There’s a big choice of climbing plants to choose from and many of them have been bred to make them hardy for our climate. It is worth saying that the advice of a local garden centre would be invaluable if you are in a very northerly or exposed part of the United Kingdom. A plant that’s hardy for a sheltered garden in the south might not make it in other regions.
Climbing Plants and Trellis
Some plants will damage a fence, there’s no two ways about it, but as long as you avoid ivy and its variations, anything described as a ‘climber’ should be alright. If you are concerned, put trellis against the fence and train the plants up that instead.
Most vines climb by wrapping tendrils around the thin spares of a trellis and so might have trouble climbing on a panelled fence. If you want the plants to cover the fence quickly, trellis would speed up the coverage.
There should be comprehensive information on seed packets as to the speed of growth and whether the particular variety you’re looking at will climb and spread, or if it is more bush-like. If you are thinking of buying young plants rather than growing from seed you should be able to get that information from the supplier.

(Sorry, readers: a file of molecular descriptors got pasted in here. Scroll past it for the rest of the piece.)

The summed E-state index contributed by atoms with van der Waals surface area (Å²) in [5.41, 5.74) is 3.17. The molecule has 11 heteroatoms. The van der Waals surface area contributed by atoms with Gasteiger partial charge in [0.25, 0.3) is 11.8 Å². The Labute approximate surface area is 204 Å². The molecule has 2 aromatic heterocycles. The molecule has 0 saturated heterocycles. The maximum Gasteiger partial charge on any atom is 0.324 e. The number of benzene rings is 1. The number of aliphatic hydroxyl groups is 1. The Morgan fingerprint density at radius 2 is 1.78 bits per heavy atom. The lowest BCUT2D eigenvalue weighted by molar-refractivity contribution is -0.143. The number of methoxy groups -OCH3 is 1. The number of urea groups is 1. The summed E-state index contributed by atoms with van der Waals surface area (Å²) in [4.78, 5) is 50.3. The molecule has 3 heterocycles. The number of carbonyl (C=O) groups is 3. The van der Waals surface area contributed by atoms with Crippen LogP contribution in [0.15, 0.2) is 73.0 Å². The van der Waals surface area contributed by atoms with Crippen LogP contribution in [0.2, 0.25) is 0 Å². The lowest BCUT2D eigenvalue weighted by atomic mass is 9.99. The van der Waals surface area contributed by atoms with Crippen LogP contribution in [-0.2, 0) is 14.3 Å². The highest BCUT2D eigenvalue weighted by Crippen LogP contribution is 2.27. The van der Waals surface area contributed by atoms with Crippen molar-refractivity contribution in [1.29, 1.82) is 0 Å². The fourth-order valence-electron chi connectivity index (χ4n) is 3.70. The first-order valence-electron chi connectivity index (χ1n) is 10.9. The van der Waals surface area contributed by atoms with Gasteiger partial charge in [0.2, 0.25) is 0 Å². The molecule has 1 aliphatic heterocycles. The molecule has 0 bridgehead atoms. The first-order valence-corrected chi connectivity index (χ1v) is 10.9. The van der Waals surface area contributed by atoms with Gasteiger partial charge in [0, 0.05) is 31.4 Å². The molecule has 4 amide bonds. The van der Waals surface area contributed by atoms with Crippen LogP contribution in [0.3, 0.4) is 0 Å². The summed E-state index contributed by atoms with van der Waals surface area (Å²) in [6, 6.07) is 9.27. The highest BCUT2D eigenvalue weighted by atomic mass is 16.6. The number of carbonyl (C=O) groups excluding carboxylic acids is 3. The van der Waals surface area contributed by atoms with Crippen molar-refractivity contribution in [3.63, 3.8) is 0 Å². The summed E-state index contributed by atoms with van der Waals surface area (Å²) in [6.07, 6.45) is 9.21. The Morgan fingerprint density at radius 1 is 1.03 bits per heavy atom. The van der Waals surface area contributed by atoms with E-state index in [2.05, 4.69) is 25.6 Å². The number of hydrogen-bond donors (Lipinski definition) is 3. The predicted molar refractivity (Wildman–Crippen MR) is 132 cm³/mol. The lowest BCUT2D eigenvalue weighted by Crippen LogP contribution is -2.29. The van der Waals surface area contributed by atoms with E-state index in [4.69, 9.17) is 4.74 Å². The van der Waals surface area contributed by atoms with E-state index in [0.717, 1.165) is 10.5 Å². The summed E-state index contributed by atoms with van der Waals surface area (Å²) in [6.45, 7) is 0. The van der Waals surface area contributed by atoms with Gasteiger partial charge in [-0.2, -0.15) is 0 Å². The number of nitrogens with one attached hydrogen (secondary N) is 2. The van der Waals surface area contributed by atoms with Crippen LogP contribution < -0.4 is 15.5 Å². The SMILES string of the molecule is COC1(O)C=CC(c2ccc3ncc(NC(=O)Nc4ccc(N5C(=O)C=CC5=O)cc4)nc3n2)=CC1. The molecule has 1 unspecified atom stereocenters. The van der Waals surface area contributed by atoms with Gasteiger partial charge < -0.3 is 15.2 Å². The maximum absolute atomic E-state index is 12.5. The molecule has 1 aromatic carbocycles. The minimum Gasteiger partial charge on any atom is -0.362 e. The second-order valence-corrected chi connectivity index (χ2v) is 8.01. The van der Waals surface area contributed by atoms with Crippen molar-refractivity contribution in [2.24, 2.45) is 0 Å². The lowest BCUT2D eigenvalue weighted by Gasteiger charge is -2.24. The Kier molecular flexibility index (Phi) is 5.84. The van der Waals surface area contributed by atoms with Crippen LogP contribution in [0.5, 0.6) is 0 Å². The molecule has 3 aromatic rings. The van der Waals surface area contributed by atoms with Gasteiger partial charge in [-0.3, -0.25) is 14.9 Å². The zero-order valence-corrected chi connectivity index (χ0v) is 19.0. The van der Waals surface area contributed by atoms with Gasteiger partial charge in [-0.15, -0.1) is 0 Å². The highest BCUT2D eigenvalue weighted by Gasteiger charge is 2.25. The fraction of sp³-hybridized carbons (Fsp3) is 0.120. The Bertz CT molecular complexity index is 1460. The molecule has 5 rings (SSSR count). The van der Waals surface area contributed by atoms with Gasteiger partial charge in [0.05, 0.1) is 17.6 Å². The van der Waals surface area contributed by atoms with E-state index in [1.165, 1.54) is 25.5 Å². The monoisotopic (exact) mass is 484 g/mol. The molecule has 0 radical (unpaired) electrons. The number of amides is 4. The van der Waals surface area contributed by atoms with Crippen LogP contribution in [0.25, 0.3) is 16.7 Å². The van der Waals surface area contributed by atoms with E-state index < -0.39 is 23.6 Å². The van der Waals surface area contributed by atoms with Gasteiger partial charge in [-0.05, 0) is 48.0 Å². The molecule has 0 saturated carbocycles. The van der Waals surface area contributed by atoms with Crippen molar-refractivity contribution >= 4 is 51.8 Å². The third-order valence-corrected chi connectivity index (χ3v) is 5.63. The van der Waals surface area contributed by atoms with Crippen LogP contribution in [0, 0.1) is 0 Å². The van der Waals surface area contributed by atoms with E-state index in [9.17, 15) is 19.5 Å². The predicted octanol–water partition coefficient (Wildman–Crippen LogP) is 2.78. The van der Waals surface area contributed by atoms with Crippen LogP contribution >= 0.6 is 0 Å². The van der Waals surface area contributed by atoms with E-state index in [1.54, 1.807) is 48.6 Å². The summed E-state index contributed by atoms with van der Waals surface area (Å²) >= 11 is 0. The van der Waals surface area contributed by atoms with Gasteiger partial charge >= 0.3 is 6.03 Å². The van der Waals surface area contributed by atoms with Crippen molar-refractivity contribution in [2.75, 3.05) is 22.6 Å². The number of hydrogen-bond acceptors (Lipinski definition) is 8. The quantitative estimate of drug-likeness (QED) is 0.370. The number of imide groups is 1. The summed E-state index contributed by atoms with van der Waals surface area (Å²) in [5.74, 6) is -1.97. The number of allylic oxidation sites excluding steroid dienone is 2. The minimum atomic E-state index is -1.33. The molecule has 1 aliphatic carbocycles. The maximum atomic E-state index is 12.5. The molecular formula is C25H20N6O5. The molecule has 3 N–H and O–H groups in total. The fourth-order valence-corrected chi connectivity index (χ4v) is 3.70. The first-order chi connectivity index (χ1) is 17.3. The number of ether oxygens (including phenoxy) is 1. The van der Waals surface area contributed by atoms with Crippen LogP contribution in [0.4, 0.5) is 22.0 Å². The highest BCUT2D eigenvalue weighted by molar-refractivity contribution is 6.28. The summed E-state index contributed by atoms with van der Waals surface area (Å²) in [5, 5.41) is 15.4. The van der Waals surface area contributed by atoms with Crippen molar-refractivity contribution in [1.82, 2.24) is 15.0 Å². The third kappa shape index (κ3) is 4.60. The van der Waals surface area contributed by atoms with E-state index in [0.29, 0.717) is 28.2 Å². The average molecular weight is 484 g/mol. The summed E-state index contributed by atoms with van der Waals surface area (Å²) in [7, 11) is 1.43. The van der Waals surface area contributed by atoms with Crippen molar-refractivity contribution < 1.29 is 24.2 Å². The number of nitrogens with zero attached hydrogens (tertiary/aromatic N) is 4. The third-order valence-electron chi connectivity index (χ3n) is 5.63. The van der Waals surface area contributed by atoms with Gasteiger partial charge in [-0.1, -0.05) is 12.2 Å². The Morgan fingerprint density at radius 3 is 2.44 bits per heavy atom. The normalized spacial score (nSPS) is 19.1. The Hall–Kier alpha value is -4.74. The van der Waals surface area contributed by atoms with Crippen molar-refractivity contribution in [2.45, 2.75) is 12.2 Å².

Clematis and Hop
There’s a tremendous variety of Clematis which are very popular as a climbing plant and often used for camouflage. You should get good coverage in the first year and then the whole fence should be covered in the second year.
If you’re after a really fast growing climber then consider Morning Glory. Again there’s a huge variety, all sorts of colours, but most have the distinct trumpet-shaped flowers. They’ll flower throughout the summer but you will need to be careful to make sure you get a climber variety rather than a Morning Glory bred for hanging basket use. You should have most of the fence covered in six to eight weeks.
A Few Offbeat Suggestions
For a climber that offers that something a little different you could try a hop, particularly if you like to brew your own beer as a few toasted hops will add an authentic note. Although it will need to be cut back to the ground in the winter it will come back again strongly each year. Perhaps a hop is not the right choice if you’re looking for year-round camouflage though.
Or you could try a chocolate vine. This is an eye-catching climber with deep mauve blooms in the early summer which give off a chocolate perfume. It will occasionally produce large mauve fruit in a good summer that are distinctly sausage-like.
Take a Look Around
Other climbers worth considering might be honeysuckle, Virginia creeper or jasmine, but if you want a fast climber, avoid Wisteria. Have a look round a garden centre or in a plant catalogue and see what takes your fancy.